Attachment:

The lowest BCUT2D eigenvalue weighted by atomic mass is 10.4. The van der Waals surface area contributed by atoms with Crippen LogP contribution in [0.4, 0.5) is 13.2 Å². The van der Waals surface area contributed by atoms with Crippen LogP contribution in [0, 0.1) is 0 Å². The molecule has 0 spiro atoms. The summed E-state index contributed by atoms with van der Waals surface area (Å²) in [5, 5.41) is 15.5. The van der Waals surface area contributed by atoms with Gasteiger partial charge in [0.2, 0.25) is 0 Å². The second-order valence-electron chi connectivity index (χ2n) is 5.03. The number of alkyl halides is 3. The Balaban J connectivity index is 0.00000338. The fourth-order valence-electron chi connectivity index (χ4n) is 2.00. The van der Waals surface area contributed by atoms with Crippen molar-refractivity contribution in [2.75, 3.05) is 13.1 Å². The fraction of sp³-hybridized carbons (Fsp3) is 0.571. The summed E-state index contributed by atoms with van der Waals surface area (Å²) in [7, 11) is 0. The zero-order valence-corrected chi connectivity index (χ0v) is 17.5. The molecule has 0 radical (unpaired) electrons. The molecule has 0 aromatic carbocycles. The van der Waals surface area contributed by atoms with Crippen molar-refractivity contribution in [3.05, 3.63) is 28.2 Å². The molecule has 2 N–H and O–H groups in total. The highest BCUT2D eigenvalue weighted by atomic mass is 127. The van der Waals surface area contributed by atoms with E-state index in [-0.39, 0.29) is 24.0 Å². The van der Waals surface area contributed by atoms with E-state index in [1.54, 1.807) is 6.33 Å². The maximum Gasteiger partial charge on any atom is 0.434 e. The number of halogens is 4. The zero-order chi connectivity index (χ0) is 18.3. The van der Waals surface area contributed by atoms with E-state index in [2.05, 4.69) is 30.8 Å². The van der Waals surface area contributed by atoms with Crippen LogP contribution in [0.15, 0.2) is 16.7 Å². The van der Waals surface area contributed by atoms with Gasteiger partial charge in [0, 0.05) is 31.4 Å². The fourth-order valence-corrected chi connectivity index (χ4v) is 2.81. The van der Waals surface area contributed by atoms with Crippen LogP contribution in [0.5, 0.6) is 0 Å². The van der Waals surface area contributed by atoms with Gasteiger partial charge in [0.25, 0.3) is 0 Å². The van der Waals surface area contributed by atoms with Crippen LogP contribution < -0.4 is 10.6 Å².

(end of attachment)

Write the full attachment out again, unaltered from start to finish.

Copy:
The lowest BCUT2D eigenvalue weighted by atomic mass is 10.4. The van der Waals surface area contributed by atoms with Crippen LogP contribution in [0.4, 0.5) is 13.2 Å². The van der Waals surface area contributed by atoms with Crippen LogP contribution in [0, 0.1) is 0 Å². The molecule has 0 spiro atoms. The summed E-state index contributed by atoms with van der Waals surface area (Å²) in [5, 5.41) is 15.5. The van der Waals surface area contributed by atoms with Gasteiger partial charge in [0.2, 0.25) is 0 Å². The second-order valence-electron chi connectivity index (χ2n) is 5.03. The number of alkyl halides is 3. The Balaban J connectivity index is 0.00000338. The fourth-order valence-electron chi connectivity index (χ4n) is 2.00. The van der Waals surface area contributed by atoms with Crippen molar-refractivity contribution in [2.75, 3.05) is 13.1 Å². The fraction of sp³-hybridized carbons (Fsp3) is 0.571. The summed E-state index contributed by atoms with van der Waals surface area (Å²) in [7, 11) is 0. The zero-order valence-corrected chi connectivity index (χ0v) is 17.5. The molecule has 0 radical (unpaired) electrons. The molecule has 0 aromatic carbocycles. The van der Waals surface area contributed by atoms with Crippen molar-refractivity contribution in [3.05, 3.63) is 28.2 Å². The molecule has 2 N–H and O–H groups in total. The highest BCUT2D eigenvalue weighted by atomic mass is 127. The van der Waals surface area contributed by atoms with E-state index in [-0.39, 0.29) is 24.0 Å². The van der Waals surface area contributed by atoms with E-state index in [1.54, 1.807) is 6.33 Å². The maximum Gasteiger partial charge on any atom is 0.434 e. The number of halogens is 4. The zero-order chi connectivity index (χ0) is 18.3. The van der Waals surface area contributed by atoms with E-state index in [2.05, 4.69) is 30.8 Å². The van der Waals surface area contributed by atoms with Crippen LogP contribution in [0.15, 0.2) is 16.7 Å². The van der Waals surface area contributed by atoms with Gasteiger partial charge in [0, 0.05) is 31.4 Å². The fourth-order valence-corrected chi connectivity index (χ4v) is 2.81. The van der Waals surface area contributed by atoms with Crippen LogP contribution in [0.5, 0.6) is 0 Å². The van der Waals surface area contributed by atoms with Gasteiger partial charge in [0.25, 0.3) is 0 Å². The van der Waals surface area contributed by atoms with Crippen LogP contribution < -0.4 is 10.6 Å².